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Walking a Fine Line


Walking A Fine Line:

One of my all time favorite college classes was "Medieval Thought". Sadly, it was the only philosophy class that I took at North Park. It was the most demanding class I have ever taken and it changed my life. Over the course of that semester we studied two of Christendoms most influential theologians, Saint Augustine and Saint Thomas Aquinas. One word that kept bubbling to the surfacing was MODERATION.

There were a lot of big, flowery, philosophical terms that surrounded the topic. Thankfully I was able to dumb it down to a word that everybody can understand and relate to...including me! BALANCE.

Finding balance is one thing that I am consistently seeking in my own life. The right amount of work and rest, satisfaction and hunger, truth and grace, faith and reason, time alone and time with people, etc.

Admittedly, one of the struggles in worship ministry revolves around finding a balance.

Singing new songs/Singing familiar songs


Acoustic set/Full band

Fast songs/Slow songs

Modern media/Ancient liturgy

Language that is personal "I & Me"/Language that is corporate "Us & We"

As the dominant culture holds fast to the pervading message that "You are what's most important", we as the church echo back proclaiming "God is what's most important". The rampant individualism that accompanies our consumer culture finds it's way within our churches too. If we are going to be a healthy church I believe it is vitally important for us to recognize that we are all prone to focus on our need, our desires, our wants; essentially...ourselves.

The trend in churches today continues toward comfy individual seats vs. pews (to which I say amen!), stages brightly lit in dim rooms, and the volume of the band, often loud enough to sing and not be heard. All of these elements are calculated to remove barriers and allow freedom in corporate worship. While attempting to create an environment which fosters personal connection with our Creator, we forget the importance of congregation and often reinforce this individualist attitude we seek to avoid. let us also be aware of the implicit side effects that come when we allow individuals to fade into the background.

What might we be giving up, in order to gain?

Are there times we choke the community out of our corporate worship gatherings in order to appease the individual in all of us?

I recently read an excerpt of an article by Tony Campolo called

"Why the Church Is Important-The institutional church is for every believer." I believe Campolo seeks to address these issue here:

“Some claim that they can worship alone, and I do not question their claims. Indeed, those who cannot be alone with God are not fit for community. But the positive experience of worshipping alone does not contradict my argument that something different happens when Christians come together in corporate worship. The sociologist Emile Durkheim recognized that at such a gathering a unique feeling of oneness often emerges—he called it “collective effervescence.” He meant that there is some kind of shared emotion and psychic power that can be experienced only in communal worship. It doesn’t always happen, but when it does, those who share in this ecstasy keep coming back for more.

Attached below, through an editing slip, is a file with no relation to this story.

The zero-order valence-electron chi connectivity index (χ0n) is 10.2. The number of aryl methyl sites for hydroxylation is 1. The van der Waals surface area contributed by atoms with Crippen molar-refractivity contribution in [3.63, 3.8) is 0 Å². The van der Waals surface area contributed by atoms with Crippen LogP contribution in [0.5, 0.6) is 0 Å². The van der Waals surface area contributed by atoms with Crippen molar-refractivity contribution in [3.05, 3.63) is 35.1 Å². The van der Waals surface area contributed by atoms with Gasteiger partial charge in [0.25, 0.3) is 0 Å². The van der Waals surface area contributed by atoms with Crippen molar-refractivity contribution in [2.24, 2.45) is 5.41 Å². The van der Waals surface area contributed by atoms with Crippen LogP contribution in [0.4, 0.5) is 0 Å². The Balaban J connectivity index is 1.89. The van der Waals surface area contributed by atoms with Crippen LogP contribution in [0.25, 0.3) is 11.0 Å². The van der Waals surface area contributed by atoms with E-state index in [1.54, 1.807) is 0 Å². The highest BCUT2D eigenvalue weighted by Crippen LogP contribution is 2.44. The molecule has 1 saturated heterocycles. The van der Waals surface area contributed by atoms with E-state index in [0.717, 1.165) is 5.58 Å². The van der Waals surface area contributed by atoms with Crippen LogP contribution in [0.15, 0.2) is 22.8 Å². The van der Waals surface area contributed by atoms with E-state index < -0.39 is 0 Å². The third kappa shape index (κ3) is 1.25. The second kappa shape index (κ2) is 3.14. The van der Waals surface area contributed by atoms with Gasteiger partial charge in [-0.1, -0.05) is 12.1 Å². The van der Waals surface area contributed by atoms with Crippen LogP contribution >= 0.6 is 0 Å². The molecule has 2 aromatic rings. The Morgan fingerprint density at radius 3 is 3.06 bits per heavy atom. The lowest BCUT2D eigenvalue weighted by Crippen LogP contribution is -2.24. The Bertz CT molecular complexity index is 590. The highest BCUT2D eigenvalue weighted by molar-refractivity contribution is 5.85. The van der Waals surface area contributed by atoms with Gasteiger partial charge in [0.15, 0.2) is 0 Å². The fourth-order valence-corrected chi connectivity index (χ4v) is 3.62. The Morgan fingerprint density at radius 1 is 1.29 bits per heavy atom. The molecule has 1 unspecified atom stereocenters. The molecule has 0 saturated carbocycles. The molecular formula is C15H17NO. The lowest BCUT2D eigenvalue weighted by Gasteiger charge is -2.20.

...In spite of all of its flaws and shortcomings, it is the “earthen vessel” that can serve as a home for sacred happenings and the special fellowship that the Greek New Testament calls koinonia.

At Eastern University, where I teach sociology, we have weekly chapel services. Attendance is voluntary, but students have been showing up in such large numbers over the past few years that we have had to move our weekly worship services from the school chapel to the gym. It’s not the speakers that draw the crowds, but the worship. These worship services feature 'praise music.' As an old guy, I have difficulties with this new praise/worship music, but the students love it. I see them with their hands lifted up and tears running down their cheeks as they sing love songs to God, and I realize that they are experiencing God in a way that transports them from the gym bleachers into a mystical community of holiness. I become aware of that collective effervescence wherein God’s presence becomes uniquely real. There and then, I am grateful for the corporate worship that makes such things possible.”

This bend toward individualism is an ongoing battle within every church, including ours. Are we going through the motions of "doing church" or are we committed to actively "be the body of Christ"? Do we forgo opportunities to be involved and serve? Do we have a tendency toward personal comfort and convenience or a commitment to foster authentic Christian community? Do our worship times cater to personal preference or seek to edify the whole body?

I would like to invite you on this journey because I don't believe that this is a problem that necessarily needs to be solved, rather a tension that needs to be managed. Let us be aware of our individual responsibility as a part within the body of Christ. Let us seek to be moderate people and find that balance.

To God be the glory!


Pastor Ryan

1 Comment

Pastor Ryan - i love your perspective that satisfying worship is judged at a personal level, yet a service wouldn't be what it is without the participation of the whole church body. Recognizing that this is a "tension that needs to be managed" and not a problem to be solved is one of the reasons I am so glad you are Hope's worship pastor.
FYI - The Good Friday service was totally amazing- Job WEll done!!

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